CHICAGO — More than one million people are expected to attend Chicago’s LGBTQ Pride Parade Sunday afternoon. In year's celebration marks a milestone for the event credited with triggering the modern movement for equal rights for LGBTQ Americans.
In the early morning hours of June 28, 1969, a police raid by New York City police at the Stonewall Inn bar set off a weekend of rioting in Greenwich Village. The event is now seen as a tipping point.
In 1970, the one year anniversary of the riot, a march by hundreds of demonstrators from Stonewall Inn to New York’s Central Park, is now seen as the nation’s first “Pride Parade.”
In the years that followed, Chicago, San Francisco and Los Angeles held their own marches — at first, the protests were attended by a few hundred people. A half century later, there are hundreds of parades across the country and world marking the event.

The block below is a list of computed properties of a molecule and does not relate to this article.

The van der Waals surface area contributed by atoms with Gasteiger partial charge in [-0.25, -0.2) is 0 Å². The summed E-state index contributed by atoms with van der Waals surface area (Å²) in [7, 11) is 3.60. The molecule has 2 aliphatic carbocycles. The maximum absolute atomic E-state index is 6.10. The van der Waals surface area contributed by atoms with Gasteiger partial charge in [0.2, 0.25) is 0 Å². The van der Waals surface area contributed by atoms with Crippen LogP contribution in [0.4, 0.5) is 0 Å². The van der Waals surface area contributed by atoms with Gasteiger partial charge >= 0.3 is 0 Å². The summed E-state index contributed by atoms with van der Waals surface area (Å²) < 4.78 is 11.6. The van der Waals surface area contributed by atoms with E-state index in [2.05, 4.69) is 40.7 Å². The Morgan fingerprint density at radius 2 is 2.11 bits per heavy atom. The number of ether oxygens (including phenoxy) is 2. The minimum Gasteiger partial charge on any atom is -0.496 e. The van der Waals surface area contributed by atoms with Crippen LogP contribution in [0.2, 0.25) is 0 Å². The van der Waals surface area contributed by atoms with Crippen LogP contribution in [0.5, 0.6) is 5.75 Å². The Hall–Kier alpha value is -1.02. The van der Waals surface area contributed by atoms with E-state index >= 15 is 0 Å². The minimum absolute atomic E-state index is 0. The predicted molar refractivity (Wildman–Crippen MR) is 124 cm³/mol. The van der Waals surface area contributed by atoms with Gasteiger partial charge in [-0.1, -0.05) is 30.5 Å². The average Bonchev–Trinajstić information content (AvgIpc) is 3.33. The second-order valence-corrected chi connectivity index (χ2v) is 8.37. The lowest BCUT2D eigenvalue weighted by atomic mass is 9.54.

WGN travelled to New York City to talk with those who were there during the raid, and are now looking back at how a routine police raid became the flashpoint for a movement affecting the lives of millions of Americans.
Sean Lewis has the story.